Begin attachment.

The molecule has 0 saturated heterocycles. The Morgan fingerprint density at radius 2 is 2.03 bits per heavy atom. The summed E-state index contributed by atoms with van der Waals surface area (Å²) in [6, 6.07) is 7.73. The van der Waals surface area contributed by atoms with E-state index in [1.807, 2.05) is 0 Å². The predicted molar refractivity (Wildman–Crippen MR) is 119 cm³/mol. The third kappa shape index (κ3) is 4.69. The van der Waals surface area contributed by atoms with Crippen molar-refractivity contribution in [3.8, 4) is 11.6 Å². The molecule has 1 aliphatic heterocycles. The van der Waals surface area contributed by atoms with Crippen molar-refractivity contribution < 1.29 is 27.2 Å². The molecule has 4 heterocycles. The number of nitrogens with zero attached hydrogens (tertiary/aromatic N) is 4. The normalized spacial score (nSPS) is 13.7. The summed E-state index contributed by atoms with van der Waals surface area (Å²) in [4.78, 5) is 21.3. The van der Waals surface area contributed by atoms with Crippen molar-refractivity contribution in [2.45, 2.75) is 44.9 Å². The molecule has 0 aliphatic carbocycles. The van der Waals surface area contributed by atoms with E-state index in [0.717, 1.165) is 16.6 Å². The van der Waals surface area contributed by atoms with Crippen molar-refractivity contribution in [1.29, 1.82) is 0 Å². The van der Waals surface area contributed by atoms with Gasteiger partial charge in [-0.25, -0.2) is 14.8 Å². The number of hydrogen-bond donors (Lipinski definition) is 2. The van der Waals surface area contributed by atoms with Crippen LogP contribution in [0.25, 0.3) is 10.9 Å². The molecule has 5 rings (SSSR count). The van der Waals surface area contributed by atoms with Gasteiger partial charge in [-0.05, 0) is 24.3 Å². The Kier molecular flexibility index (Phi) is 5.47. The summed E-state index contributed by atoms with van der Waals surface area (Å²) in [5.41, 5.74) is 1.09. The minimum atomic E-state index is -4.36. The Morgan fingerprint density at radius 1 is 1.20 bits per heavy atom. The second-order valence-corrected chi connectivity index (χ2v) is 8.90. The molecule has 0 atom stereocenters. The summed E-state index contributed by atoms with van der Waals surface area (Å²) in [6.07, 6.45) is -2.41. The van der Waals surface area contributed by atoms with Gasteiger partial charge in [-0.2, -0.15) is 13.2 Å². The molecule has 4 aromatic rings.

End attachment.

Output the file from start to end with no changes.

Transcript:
The molecule has 0 saturated heterocycles. The Morgan fingerprint density at radius 2 is 2.03 bits per heavy atom. The summed E-state index contributed by atoms with van der Waals surface area (Å²) in [6, 6.07) is 7.73. The van der Waals surface area contributed by atoms with E-state index in [1.807, 2.05) is 0 Å². The predicted molar refractivity (Wildman–Crippen MR) is 119 cm³/mol. The third kappa shape index (κ3) is 4.69. The van der Waals surface area contributed by atoms with Crippen molar-refractivity contribution in [3.8, 4) is 11.6 Å². The molecule has 1 aliphatic heterocycles. The van der Waals surface area contributed by atoms with Crippen molar-refractivity contribution < 1.29 is 27.2 Å². The molecule has 4 heterocycles. The number of nitrogens with zero attached hydrogens (tertiary/aromatic N) is 4. The normalized spacial score (nSPS) is 13.7. The summed E-state index contributed by atoms with van der Waals surface area (Å²) in [4.78, 5) is 21.3. The van der Waals surface area contributed by atoms with Crippen molar-refractivity contribution in [2.45, 2.75) is 44.9 Å². The molecule has 0 aliphatic carbocycles. The van der Waals surface area contributed by atoms with E-state index in [0.717, 1.165) is 16.6 Å². The van der Waals surface area contributed by atoms with Crippen molar-refractivity contribution in [1.29, 1.82) is 0 Å². The van der Waals surface area contributed by atoms with Gasteiger partial charge in [-0.25, -0.2) is 14.8 Å². The number of hydrogen-bond donors (Lipinski definition) is 2. The van der Waals surface area contributed by atoms with Crippen LogP contribution in [0.25, 0.3) is 10.9 Å². The molecule has 5 rings (SSSR count). The van der Waals surface area contributed by atoms with Gasteiger partial charge in [-0.05, 0) is 24.3 Å². The Kier molecular flexibility index (Phi) is 5.47. The summed E-state index contributed by atoms with van der Waals surface area (Å²) in [5.41, 5.74) is 1.09. The minimum atomic E-state index is -4.36. The Morgan fingerprint density at radius 1 is 1.20 bits per heavy atom. The second-order valence-corrected chi connectivity index (χ2v) is 8.90. The molecule has 0 atom stereocenters. The summed E-state index contributed by atoms with van der Waals surface area (Å²) in [6.07, 6.45) is -2.41. The van der Waals surface area contributed by atoms with Gasteiger partial charge in [-0.2, -0.15) is 13.2 Å². The molecule has 4 aromatic rings.